John Stott

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Anamnesis: A Fresh Experience of the Cross of Christ

Posted by on 02 Feb 2013 | Tagged as: Holy Eucharist, John Stott

And he took bread, and when he had given thanks, he broke it and gave it to them, saying, “This is my body, which is given for you. Do this in remembrance of me.

Luke 22:19

Remembrance is the Greek word, anamnesis. Anamnesis does not only mean memory by mental recall, but the fresh experience of a past event by reenactment. This mysterious work of the Holy Spirit brings the evening of the Last Supper forward in order that the people of God may experience the crucified and resurrected Christ afresh.

At the Last Supper, the apostles enjoyed all the benefits of the Cross before Christ actually died. Similarly, when we partake of the Body and Blood of Christ, we encounter afresh all benefits of Christ work on the cross after he died: liberty, forgiveness, renewal, healing, etc.  These benefits and more are imparted to us at the moment we partake of the Body and Blood of Christ. All that Christ was, all that Christ did, and that Christ is today is communicated afresh to us when we partake of Holy Eucharist.

It is highly significant that the only regular ritual act instituted and commanded by Jesus sets forth supremely his death. It is his *death*, his body given and blood shed, which the bread and wine were intended to signify. In issuing the command to ‘do this in remembrance’ of him, he intended that his atoning death should be kept before every generation, indeed ‘placarded’ before their very eyes. This according to Paul is the function of preaching. It is one of the functions of communion also.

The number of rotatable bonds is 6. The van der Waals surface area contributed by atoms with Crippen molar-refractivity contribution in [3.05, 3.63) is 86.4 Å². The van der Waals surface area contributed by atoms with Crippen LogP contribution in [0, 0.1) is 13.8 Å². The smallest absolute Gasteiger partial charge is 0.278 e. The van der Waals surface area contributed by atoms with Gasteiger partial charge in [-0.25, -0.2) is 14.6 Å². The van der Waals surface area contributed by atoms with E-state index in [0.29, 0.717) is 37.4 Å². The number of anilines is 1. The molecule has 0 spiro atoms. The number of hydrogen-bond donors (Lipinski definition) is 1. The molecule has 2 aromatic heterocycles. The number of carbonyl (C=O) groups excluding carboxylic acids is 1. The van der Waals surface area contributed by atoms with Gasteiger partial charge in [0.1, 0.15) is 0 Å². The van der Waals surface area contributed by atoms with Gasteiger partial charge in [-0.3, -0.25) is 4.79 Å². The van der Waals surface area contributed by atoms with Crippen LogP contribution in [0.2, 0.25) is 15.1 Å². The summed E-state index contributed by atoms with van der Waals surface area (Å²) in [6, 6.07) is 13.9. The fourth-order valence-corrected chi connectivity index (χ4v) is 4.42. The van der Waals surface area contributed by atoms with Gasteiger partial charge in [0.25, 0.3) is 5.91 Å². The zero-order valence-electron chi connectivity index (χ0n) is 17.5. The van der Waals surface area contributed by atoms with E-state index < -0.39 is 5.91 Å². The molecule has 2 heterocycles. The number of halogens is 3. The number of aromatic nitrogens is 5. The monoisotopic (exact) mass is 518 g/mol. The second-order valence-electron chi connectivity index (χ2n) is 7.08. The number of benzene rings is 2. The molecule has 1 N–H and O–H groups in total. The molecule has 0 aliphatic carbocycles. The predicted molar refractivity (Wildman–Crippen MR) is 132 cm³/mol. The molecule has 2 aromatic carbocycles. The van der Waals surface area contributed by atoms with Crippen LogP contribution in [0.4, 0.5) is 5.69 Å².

The ministry of both Word and sacrament makes Christ’s death contemporary, presenting it anew not to God (for the sacrifice itself was offered on the cross once for all) but to men (for its benefits are always freshly available).

John Stott, Christ the Controversialist (Downers Grove, IL: InterVarsity, 1970), 119.

I Know That I Know

Posted by on 07 Nov 2012 | Tagged as: John Stott, The Cross

In him you also, when you heard the word of truth, the gospel of your salvation, and believed in him, were sealed with the promised Holy Spirit.

Eph. 1:13

When I wake up in the morning and all the demands of the day flood upon my soul; I look to the Cross. There I know that I am forgiven, there I am healed, there I am made free from my selfishness and pride, and there I know-I know that I know-I am accepted by God.

The first and fundamental ground of our assurance, because it is the sole ground of our salvation, is ‘the finished work of Christ’.  Whenever our conscience accuses us, and we feel burdened with guilt, we need to look away from ourselves to Christ crucified.  Then again we will have peace.  For our acceptance with God depends not on ourselves and what we could ever do, but entirely on Christ and what he has done for all on the cross.

John Stott, Authentic Christianity (Downers Grove, IL: InterVarsity, 1995), 211.

Torn Between God and the World

Posted by on 20 Sep 2012 | Tagged as: Francois Fenelon, John Stott

You adulterous people! Do you not know that friendship with the world is enmity with God? Therefore whoever wishes to be a friend of the world makes himself an enemy of God.

James 4:4 NLT